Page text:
Everyone might think they know what a collapse is. Everyone probably says they know a collapse when they see it. Most New York businesses and homeowners have policies of property insurance to protect them and their property from major, and sometimes minor, damage. But has anyone ever really taken the time to figure out whether a collapse is actually covered under their policy of property insurance? Even if the policy states that it provides additional coverage for collapse, whether or not the policyholder will be able to recover depends, in large part, on the definition of collapse.
There have been a number of major collapses in the news recently. There have been crane collapses in New York City. The blizzard of February 8-February 9, 2013, aka winter storm Nemo, dumped more than two and one half feet of snow on many parts of eastern Long Island. As a result, the roof of a local bowling alley in Smithtown, New York collapsed, and the nearby Smithhaven Mall was evacuated because authorities feared the roof would collapse when large amounts of water gushed through the ceiling of multiple stores within it.
The two recent incidents on Long Island point out the key aspects of what constitutes a collapse under New York law and whether a policy of property insurance will provide coverage for it when it occurs. To be clear, we are talking about a specific type of claim: A first party property claim. This is one in which the policyholder, which is normally the business owner or the homeowner, makes a claim to recover for what they allege is damage that occurred as a result of a loss for which the policy provides coverage; i.e., they try to recover under their own policy of insurance.
Under New York law, there are two definitions of collapse. The first is the significant impairment of the structural integrity of a building or part of a building. This means that a building or part of a building does not have to fall down, fall in, or be nearly destroyed in order to collapse; it can just be in imminent danger of doing so. See Royal Indem. Co. v. Grunberg, 155 A.D.2d 187, 553 N.Y.S.2d 527(3rd Dept. 1990). This seems to be the view of the majority of courts and jurisdictions across the country.
The second definition requires that a collapse include an element of suddenness, a falling in, and total or near total destruction; and it excludes sinking, bulging, or cracking. See Graffeo v. U.S. Fid. & Guar. Co., 20 A.D.2d 643, 246 N.Y.S.2d 258 (2nd Dept. 1964), motion for leave to appeal denied, 14 N.Y.2d 685, 198 N.E.2d 911 (1964). A policy of property insurance, however, can specifically exclude coverage for imminent collapse; it depends on the precise policy language. See Rector St. Food Enterprises, Ltd. v. Fire & Cas. Ins. Co. of Connecticut, 35 A.D.3d 177, 827 N.Y.S.2d 18 (1st Dept. 2006).
Which rule or standard applies depends in large part on where in New York the loss occurs. The two different tests were decided by two different appellate courts which govern two different sections of the state. There has not been a definitive ruling by the New York Court of Appeals, as to what the ultimate rule is throughout New York. There are four appellate division departments within New York. Graffeo, supra, was decided by the Appellate Division, Second Department; it has not been overturned and it is still good law within in the Second Department. Royal Indem. Co. v. Grunberg, supra, was decided in the Appellate Division Third Department and is still good law within the Third Department.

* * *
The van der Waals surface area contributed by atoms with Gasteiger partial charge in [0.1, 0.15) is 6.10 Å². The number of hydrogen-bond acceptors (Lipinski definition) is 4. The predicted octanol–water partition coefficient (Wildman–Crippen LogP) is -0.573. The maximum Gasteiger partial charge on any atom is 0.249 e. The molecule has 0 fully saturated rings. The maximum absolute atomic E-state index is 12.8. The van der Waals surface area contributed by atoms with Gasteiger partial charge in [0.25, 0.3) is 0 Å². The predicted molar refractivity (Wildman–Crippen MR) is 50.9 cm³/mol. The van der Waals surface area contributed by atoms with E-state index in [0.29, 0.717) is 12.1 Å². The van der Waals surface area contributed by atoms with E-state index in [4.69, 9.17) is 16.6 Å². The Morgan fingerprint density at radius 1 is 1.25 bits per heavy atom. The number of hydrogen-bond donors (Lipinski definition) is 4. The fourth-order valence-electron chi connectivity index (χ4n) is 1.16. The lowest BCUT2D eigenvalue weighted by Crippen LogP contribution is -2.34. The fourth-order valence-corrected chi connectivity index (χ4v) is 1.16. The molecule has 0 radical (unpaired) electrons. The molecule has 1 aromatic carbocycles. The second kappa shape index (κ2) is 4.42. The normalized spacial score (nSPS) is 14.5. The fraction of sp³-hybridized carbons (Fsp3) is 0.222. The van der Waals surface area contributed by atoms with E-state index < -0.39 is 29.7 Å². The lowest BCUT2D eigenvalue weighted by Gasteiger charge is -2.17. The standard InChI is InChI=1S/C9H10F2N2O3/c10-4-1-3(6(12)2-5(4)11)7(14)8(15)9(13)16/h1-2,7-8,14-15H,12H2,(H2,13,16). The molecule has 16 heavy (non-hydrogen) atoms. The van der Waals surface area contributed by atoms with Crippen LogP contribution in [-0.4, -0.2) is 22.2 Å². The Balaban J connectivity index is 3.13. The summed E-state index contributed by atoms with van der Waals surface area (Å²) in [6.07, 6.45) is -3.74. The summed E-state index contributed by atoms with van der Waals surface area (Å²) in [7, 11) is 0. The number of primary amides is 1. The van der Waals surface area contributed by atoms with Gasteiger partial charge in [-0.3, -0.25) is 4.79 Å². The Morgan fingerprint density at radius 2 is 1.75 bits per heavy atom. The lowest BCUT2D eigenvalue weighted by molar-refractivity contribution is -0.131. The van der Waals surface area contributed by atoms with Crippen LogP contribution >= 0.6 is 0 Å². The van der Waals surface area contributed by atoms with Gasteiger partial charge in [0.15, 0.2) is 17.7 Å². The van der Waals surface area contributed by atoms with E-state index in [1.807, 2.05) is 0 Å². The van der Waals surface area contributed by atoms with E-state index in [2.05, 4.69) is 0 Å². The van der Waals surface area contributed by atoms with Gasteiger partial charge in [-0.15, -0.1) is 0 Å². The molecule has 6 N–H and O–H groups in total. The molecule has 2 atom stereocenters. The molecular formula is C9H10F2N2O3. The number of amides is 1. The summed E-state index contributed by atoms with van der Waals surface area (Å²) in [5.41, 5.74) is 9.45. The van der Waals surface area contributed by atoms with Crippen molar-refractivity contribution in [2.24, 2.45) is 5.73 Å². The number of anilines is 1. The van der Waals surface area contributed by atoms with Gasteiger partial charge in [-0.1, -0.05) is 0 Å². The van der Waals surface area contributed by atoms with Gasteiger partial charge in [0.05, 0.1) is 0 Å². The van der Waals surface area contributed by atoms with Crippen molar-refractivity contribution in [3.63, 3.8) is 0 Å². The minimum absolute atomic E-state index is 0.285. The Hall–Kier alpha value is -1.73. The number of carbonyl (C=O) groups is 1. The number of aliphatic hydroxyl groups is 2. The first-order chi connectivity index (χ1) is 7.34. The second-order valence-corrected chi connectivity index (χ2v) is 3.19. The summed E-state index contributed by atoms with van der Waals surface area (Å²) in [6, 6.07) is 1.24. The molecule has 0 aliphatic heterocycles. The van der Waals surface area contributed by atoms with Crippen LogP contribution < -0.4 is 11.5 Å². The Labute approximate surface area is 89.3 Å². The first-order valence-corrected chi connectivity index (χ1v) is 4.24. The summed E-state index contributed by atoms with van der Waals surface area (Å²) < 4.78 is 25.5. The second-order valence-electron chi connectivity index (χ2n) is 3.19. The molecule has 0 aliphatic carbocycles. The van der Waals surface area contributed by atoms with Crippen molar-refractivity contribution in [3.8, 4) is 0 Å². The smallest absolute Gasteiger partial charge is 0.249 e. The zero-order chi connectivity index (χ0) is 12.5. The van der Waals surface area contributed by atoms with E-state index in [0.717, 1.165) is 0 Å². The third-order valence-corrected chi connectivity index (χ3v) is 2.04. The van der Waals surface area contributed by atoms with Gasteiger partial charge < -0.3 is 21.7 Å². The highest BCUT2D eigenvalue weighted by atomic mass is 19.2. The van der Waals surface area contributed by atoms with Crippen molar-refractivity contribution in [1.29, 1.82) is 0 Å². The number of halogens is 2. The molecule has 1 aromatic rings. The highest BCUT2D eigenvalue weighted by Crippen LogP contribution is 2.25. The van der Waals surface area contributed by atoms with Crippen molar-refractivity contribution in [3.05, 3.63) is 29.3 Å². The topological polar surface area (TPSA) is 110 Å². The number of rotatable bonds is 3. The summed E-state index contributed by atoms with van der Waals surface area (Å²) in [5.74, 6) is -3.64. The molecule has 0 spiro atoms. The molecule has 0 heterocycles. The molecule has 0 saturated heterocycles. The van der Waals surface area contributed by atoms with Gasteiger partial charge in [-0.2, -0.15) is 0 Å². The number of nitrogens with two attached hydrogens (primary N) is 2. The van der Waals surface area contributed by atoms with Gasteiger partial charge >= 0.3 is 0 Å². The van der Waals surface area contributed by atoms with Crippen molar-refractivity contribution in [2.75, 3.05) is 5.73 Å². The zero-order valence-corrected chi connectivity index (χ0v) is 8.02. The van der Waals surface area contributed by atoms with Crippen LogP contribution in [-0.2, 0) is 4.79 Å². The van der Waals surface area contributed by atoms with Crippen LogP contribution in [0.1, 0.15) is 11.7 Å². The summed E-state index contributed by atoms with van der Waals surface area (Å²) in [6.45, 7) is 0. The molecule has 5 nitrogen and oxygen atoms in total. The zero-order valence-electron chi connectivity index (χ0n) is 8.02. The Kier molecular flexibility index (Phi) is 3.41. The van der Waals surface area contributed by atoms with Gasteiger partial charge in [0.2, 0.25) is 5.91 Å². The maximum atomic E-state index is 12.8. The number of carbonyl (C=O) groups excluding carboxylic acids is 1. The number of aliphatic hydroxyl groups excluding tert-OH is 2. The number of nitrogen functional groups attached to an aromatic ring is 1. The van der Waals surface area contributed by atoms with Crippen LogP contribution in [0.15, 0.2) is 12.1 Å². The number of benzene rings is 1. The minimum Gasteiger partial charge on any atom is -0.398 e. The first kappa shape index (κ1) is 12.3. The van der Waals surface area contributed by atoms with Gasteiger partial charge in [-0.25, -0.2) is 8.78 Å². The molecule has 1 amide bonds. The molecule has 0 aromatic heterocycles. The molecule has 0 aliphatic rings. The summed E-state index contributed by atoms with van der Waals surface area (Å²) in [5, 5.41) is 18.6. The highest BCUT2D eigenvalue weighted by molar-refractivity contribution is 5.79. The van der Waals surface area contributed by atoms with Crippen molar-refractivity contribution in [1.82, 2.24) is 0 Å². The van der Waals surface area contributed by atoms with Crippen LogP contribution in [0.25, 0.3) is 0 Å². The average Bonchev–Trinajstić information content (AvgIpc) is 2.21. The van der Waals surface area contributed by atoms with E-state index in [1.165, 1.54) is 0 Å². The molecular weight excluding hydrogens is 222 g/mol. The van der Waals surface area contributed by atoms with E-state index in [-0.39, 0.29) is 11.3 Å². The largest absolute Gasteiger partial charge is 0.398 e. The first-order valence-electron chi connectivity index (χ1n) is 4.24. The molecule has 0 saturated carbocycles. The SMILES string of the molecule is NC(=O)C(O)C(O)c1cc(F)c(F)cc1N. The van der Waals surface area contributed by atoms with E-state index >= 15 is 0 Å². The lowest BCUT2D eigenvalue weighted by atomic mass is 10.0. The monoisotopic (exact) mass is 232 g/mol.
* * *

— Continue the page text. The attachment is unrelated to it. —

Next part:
The collapse of the bowling alley’s roof in Smithtown, would probably meet either definition of collapse. A big part of its roof, approximately one fifth, actually fell in; it was not merely in imminent danger of falling in. The ceiling fell in and other debris, as well as snow and water, fell on the floor. The damage will force it to close for months; according news reports, it is looking to re-open sometime in late summer or early fall. To just about anyone who saw this, a large commercial building with a gaping hole in the middle of its roof, it is a collapse.
The problem at the Smithhaven Mall, however, is not so clear cut. Based on the limited information supplied by the news reports, it appears that it would not meet the test for a collapse set out in Graffeo, supra. The roof did not fall in and the structural walls did not fall down. Evidently, no one could look up through the ceiling and see the sky or look out through the walls and see the parking lot. It could, conceivably, meet the test for imminent collapse set out in Grunberg, supra. Reportedly, there were snow drifts seven feet high on the roof of the mall and torrents of water did pour through certain sections of the ceiling. If the roof deflected or the structural walls bowed, it might have been in imminent danger of collapse. The part of the state in which the mall is located, Suffolk County, New York, however, is in the Second Department, which is the same appellate division in which Graffeo, supra, was decided. So, even if it was in imminent danger of collapse, that still may not be sufficient to constitute a collapse.
There are many things that business owners, insurance carriers and their adjusters need to be aware of that they normally might take for granted. What actually constitutes a collapse is one of them. This is made even more important by the weather in this part of the world, which can produce a hurricane in October, a snowstorm a week later in November, and then thirty plus inches of snow in approximately 14 hours in February. With weather like that, collapse is a word with which we should all become familiar.